Two federal acts impact homeowners in Sun Peaks

Two federal acts may have serious ramifications for property owners in Sun Peaks this tax season.
Homes in the East Village of Sun Peaks is captured here, with a mountain in the background. Ski runs and the village coated in snow.
Two federal acts are impacting homeowners and homeownership in Sun Peaks. Photo by Zuzy Rocka.

Two federal acts coming into effect this tax season will have a serious impact on current and future homeowners in Sun Peaks.

The first is called the Underused Housing Tax Act, which affects non-full-time residents that own property in Sun Peaks. As a result, those homeowners must file an Underused Housing Tax (UHT) 2900 form this tax season.

The UHT is one per cent of the assessed home value. To file, homeowners need a social insurance number or individual tax number, which can take up to two months to receive. There is a minimum $5,000 fine for not filing. Non-resident Sun Peaks owners are eligible for a tax exemption if they meet specific qualifications but are still required to file.

Exemption qualifications for the Underused Housing Tax include vacation properties in an eligible area used for at least 28 days of the year by the owner or the owner’s spouse or common-law partner, homes that are the primary residences of an owner or their spouse, common-law partner or child attending school, or homes that meet qualifying occupancy periods for 180 days in a calendar year.

A qualifying occupancy period is at least one month long and requires the occupant to be in the residence for the month. The occupant needs a written contract and deals at arm’s length with the owner or their spouse or common-law partner. Someone who pays “fair” rent for the space but isn’t at arm’s length of the owner also qualifies.

The qualifying occupant can also be the owner, or their spouse or common-law partner, if they have a Canadian work permit. If the occupant has Canadian citizenship or permanent residency and is the owner or their spouse, common-law partner, parent or child, they also qualify.

The CRA website has a complete list of the different tax exemptions.

Sun Peaks Mountain Resort Municipality (SPMRM) Mayor Al Raine said he and the council have been in frequent conversations with the CRA to determine how the act will impact owners in Sun Peaks and whether COVID-19 travel restrictions would be taken into consideration. Some owners may have been unable to come to Sun Peaks for 28 days in 2022 due to travel restrictions, he explained.

“[For people impacted by travel restrictions] they basically say, ‘well, the rules are the rules,’ whether they make sense or not, and then they kind of fall back on the position.”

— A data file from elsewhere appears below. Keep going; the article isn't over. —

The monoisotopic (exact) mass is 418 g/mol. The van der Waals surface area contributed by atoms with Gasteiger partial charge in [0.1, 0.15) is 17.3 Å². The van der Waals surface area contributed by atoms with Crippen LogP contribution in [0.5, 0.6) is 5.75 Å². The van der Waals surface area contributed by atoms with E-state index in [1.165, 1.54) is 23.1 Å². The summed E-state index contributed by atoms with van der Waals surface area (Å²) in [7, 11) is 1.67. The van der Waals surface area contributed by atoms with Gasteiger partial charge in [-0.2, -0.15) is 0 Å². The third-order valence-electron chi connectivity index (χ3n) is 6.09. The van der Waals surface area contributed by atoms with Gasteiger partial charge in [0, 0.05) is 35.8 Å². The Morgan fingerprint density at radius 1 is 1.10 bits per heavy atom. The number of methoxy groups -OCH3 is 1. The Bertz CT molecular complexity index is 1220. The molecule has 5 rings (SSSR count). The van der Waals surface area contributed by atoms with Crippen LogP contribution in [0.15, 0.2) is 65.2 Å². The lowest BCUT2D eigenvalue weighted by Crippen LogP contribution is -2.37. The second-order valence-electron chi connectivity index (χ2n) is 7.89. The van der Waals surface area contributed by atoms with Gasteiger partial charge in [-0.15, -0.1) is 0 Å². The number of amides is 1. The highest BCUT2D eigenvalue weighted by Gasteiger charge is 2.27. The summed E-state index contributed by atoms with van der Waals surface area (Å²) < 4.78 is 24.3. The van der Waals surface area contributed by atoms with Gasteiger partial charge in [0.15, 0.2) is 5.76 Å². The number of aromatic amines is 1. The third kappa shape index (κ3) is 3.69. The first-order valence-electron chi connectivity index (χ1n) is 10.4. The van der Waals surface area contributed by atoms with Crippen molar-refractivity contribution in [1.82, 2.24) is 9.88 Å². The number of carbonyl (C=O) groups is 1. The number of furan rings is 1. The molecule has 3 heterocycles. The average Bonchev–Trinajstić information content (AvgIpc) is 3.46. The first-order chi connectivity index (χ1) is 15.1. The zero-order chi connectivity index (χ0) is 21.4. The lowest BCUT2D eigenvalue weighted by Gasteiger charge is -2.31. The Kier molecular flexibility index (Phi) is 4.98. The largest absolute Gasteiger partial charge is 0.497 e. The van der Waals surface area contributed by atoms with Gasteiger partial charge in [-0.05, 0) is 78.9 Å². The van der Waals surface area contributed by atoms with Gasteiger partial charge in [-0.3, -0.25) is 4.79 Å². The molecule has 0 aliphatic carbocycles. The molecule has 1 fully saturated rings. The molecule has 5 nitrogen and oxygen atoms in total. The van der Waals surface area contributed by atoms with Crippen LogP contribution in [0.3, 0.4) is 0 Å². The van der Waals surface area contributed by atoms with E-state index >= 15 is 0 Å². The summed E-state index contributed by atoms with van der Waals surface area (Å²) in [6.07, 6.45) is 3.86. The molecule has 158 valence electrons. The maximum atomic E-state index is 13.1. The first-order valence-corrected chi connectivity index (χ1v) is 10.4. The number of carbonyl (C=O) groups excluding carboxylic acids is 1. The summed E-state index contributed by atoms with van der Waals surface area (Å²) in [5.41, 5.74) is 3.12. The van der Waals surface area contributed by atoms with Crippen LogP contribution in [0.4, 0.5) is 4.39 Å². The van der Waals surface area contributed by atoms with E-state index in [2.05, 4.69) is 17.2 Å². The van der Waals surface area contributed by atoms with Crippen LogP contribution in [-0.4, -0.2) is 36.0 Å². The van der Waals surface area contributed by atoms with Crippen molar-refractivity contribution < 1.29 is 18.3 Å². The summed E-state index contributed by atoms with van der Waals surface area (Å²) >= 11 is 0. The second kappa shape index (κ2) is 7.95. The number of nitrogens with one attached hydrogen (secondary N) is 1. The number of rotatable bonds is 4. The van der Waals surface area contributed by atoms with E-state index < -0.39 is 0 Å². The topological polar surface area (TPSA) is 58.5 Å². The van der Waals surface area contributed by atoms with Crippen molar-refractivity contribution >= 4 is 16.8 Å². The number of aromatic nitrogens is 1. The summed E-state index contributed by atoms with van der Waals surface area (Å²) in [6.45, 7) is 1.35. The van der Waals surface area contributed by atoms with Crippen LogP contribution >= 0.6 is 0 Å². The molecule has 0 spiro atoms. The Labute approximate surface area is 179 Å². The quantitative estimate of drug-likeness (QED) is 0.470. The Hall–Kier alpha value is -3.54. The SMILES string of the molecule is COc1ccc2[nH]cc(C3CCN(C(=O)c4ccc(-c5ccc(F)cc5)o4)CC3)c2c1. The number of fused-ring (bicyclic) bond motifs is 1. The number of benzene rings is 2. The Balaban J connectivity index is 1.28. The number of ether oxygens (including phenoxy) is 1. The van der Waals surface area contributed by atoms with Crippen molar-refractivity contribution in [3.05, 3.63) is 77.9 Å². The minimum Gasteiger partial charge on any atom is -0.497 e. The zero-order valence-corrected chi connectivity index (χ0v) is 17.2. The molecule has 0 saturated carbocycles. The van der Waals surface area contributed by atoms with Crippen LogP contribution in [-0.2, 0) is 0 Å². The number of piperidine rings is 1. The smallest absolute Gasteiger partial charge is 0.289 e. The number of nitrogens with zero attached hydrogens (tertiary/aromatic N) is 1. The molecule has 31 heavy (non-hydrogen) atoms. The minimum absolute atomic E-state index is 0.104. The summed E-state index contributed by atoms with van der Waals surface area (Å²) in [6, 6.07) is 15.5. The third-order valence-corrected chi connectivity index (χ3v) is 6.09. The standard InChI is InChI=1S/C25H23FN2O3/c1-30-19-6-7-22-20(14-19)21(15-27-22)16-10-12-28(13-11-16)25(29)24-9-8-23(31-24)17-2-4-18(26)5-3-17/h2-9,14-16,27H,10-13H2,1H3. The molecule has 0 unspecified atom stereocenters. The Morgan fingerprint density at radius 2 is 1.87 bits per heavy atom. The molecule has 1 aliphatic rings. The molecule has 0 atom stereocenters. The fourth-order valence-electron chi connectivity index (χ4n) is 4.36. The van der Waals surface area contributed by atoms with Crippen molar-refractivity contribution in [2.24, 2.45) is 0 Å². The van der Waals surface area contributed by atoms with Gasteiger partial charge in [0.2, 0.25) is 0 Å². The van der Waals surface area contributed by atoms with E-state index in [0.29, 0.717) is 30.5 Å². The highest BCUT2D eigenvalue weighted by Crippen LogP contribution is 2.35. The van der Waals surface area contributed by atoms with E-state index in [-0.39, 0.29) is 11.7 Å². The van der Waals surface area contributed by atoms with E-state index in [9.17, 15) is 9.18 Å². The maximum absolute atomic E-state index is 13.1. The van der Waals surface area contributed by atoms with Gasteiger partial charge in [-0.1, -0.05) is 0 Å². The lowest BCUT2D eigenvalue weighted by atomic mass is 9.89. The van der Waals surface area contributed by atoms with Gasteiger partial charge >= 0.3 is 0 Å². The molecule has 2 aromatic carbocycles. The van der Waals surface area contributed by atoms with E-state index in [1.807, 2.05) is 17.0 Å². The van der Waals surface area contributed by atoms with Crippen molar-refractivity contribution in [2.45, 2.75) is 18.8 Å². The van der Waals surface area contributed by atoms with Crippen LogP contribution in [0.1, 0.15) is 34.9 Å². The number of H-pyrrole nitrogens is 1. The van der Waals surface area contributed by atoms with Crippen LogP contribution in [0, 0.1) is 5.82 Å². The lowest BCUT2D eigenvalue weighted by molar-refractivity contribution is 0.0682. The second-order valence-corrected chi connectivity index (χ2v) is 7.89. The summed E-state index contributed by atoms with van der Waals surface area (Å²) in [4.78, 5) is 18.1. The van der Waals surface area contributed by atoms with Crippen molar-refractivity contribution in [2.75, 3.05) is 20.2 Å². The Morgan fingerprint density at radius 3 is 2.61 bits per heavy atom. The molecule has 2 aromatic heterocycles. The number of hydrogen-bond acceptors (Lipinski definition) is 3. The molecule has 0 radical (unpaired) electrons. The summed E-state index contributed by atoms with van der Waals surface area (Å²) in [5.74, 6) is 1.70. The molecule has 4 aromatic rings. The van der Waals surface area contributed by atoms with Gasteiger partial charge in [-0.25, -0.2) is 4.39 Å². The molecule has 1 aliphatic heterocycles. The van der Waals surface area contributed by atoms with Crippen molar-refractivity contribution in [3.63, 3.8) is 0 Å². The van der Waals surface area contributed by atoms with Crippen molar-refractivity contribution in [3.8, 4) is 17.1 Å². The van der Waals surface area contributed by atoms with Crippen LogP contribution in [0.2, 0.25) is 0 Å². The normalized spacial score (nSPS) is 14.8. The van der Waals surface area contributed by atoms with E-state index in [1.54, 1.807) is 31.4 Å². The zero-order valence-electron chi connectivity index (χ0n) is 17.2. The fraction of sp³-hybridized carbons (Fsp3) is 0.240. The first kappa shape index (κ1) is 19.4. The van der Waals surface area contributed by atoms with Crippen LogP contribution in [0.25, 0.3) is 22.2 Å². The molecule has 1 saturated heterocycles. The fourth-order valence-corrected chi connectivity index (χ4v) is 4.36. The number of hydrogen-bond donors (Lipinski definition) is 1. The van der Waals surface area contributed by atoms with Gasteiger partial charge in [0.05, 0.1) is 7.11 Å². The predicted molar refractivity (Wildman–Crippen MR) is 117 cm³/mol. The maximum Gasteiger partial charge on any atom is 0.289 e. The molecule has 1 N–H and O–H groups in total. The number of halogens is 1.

Data from Statistics Canada shows 16.5 per cent of of residential properties in Sun Peaks were owned by non-residents in 2017.

According to Raine, the CRA must clarify whether condo-hotels in the village are considered business or residential properties. However, the CRA did say to Raine that if homes are zoned as tourist accommodations and the owners pay residential property taxes, they are considered residential properties and thus impacted.

United States citizen and Sun Peaks owner Donna Kelleran has owned a property in Sun Peaks since 2007. She wants to make sure owners know the financial impacts the tax could have, considering some haven’t been in Sun Peaks for 28 days over the last tax year.

While Kelleran is exempt because she has been in Sun Peaks for that time period in the last year, she isn’t sure how she’s expected to prove it. She also has friends who were affected by COVID-19 travel restrictions and won’t meet the 28-day requirement.

“We were not allowed here for almost a year and a half. We get up in August, and by January, we’re told [about this new law],” Kelleran said.

She added the government could have delayed the act for a year because of COVID-19 restrictions and said the requirements haven’t been communicated well.

The second legislation impacting residential ownership in Sun Peaks is the Prohibition on the Purchase of Residential Property by Non-Canadians Act. The act was enacted on Jan. 1, 2023, and will be enforced for two years. 

According to a Dec. 2022 statement by Ahmed Hussen, the federal minister of housing and diversity and inclusion, the Act is designed so that “housing is owned by Canadians, and not by foreign investors.”

There are exemptions for properties outside of census metropolitan areas or census agglomerations. However, according to Raine, Sun Peaks is part of the census metropolitan area of Kamloops, meaning the village is affected by the ban despite the municipality advocating for an exemption.

Raine said Sun Peaks, Silver Star and Apex resorts are the only resorts in B.C. affected by the ban on non-Canadian ownership. He called this an “oversight” and said SPMRM will continue pressuring the federal government to provide an exemption for Sun Peaks.

The Mayor and council have released a statement and advice about both acts on SPMRM’s website.

Editors note: April 5, 2023. This is a corrected story. The article was changed to include the correct percentage of non-resident homeowners in Sun Peaks.

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